Looking back now, my college experience was not the typical college experience, although I desperately wanted it to be. After aggressively hating high school, and virtually flipping off each individual classmate on graduation day, I had already started to romanticize the college lifestyle. I had this idea in my head of waking up early on crisp autumn mornings, walking to the community showers in my towel with my plastic caddy, going to the local coffee shop with a friend to discuss recent events, debating in class with students who had the same level of intelligence and wit, meeting a cute boy at a party who not only wanted to get into my pants, but also wanted to know who I was voting for in the upcoming election. Turns out, I was full of shit. (Also, I voted for Obama.)
The romanticizing actually started somewhere around my junior year of high school when I developed a slight eating disorder because of anxiety and mild depression. Eating disorders come in all shapes and sizes — in my case, skipping breakfast on purpose and eating entire bags of Chex Mix at 7 PM. I would spend fourth period chemistry doodling apartment layouts in my notebook, instead of listening to the quarterback’s brother drone on about the molecular structure of an atom. I didn’t care. I just wanted to find a nice place for a reading nook in my halfheartedly drawn apartment doodle. At the time, I had a very clear path. My future had a complex surrounded by trees and foliage in a college town on the coast, where I would start novels on napkins in coffee shops, write for the local newspaper, and wear the navy and silver school colors proudly as I worked toward my English degree. It felt easy. Everyone knew how invested I was in a writing career.
My friends started getting huge envelopes from their first college choices. One by one they would bring them into school, sit proudly at their desks as they ripped them open to find the information needed to officially enroll. Everyone knew an acceptance letter came in thick envelopes, so when my mom came home after work, beaming at me with a small skinny envelope in her hand, I knew I didn’t have the same fate as my classmates. My heart sank as I read the words, “Chelsea, we regret to inform you,” because I knew it was a standard template rejection. They didn’t regret to inform me. They had to regret to inform a lot of kids. Approximately 10,000, in fact.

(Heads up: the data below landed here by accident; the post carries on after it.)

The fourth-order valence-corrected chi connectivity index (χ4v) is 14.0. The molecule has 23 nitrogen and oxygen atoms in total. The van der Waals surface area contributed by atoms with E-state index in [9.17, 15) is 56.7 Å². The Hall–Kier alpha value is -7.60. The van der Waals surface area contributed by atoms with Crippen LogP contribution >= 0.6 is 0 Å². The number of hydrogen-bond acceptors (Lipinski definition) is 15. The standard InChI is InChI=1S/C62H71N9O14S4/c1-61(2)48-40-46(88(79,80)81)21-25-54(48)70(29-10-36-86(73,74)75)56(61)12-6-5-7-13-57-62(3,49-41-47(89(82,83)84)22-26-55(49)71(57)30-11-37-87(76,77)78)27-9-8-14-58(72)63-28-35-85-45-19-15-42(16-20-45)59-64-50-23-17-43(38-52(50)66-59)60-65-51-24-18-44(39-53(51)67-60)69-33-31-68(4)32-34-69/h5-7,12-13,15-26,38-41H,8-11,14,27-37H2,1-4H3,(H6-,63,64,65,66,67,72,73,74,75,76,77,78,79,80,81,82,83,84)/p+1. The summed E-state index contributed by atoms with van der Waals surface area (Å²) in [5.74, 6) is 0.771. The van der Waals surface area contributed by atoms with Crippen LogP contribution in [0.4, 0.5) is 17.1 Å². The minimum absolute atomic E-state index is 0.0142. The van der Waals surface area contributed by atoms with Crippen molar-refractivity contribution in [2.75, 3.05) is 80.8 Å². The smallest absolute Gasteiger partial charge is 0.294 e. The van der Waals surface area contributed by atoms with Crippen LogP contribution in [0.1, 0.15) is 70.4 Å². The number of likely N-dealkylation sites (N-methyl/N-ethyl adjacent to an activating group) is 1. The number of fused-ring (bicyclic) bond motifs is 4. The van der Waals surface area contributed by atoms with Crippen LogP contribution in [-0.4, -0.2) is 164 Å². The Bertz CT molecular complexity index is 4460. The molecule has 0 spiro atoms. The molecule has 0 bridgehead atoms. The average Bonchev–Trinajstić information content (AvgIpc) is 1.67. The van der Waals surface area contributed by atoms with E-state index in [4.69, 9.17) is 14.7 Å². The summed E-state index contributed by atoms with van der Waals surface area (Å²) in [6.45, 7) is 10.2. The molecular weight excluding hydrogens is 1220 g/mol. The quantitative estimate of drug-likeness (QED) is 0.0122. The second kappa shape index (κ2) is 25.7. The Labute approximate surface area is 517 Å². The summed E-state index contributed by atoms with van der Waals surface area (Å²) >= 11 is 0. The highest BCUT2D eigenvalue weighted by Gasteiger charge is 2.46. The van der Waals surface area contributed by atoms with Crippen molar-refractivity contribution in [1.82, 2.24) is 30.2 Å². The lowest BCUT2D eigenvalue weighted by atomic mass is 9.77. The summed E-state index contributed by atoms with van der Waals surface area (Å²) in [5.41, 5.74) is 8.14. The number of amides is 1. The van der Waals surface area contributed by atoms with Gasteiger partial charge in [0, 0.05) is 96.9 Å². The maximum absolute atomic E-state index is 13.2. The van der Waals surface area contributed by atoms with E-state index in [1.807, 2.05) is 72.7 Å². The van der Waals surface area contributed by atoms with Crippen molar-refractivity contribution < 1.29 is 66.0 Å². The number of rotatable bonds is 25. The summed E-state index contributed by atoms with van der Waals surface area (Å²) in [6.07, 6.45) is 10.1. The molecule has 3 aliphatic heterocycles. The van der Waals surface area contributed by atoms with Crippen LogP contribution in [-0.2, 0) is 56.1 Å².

I’m still a bit bitter about the rejection from my first choice college, but I also learned over time the reason it was my first choice was 99% location, 1% the brick buildings, and 1% my romanticism of anything that wasn’t high school. I had assumed that college would make everything better, I had assumed it would make it easier to eat, I had assumed it would rid all of the negative thoughts my 17-year-old brain was so good at coming up with.
Long story short, my college experience was a bumpy road, and probably the path Robert Frost wouldn’t have taken. I jumped into my last choice university, partied hard, drank a lot, hooked up with strangers, barely did any homework, went home for the summer, and stayed home. Eventually I moved to a city up north, went to a community college, and then went back to my original school the next year, hoping I would actually stay this time. Basically, my college life was a huge mess, and I was taking abrupt leaps to try to make it to a finish line that I’d invented in my head.
That’s when I realized life doesn’t have a finish line. Sure, a higher education has a finish line, and at the end of the extremely stressful race, you get a shiny diploma that you can show an employer. I realized that wasn’t what I wanted to race toward. I wasn’t happy. Nothing felt right.
My life changed dramatically when I made the decision to stop attending college. I started eating better, I was drinking less, I ended up losing quite a bit of weight. Dropping out of college didn’t bring me happiness, but it definitely put me on a better path. But of course, there are still flaws in my path. I own a photography business now, so I live paycheck to paycheck, and those paychecks don’t come every two weeks. They come when I book a shoot. Before I buy groceries, I have to check what’s in my account to see if I can afford to have a side dish with dinner that night. Before I plan a trip in my car, I need to check prices and find out where I can get the cheapest gas. I can’t always follow through with plans because I might not be able to afford vodka sodas or vanilla chai teas. It’s definitely challenging at times.
I took a pretty big risk turning my side hobby into a career, and it’s possible that I may have to find a part-time job to continue with my photography, and actually live comfortably. But for me, leaving college and starting a business was about my happiness. Although I love learning, I hated school, I hated the standardized tests, I hated retaining information for a final exam and forgetting it two weeks later. So when I realized I didn’t even have an end goal or the slightest idea what route to take in college, I knew I had to get out. I saw myself spending all of these extra years trying to graduate only to get a diploma that would allow me to take jobs I didn’t really want. Maybe I disappointed a few people along the way: family, friends, and probably some random people on Facebook who are under the impression that they know exactly who I am. But to me, it’s more important that I never disappointed myself. And while I don’t regret my decision, if I change my mind, it’s good to know that I can earn money and go back — and this time, be in a much better place.
Chelsea Moudry is a writer, photographer, and a creative entrepreneur.
Image via Pexels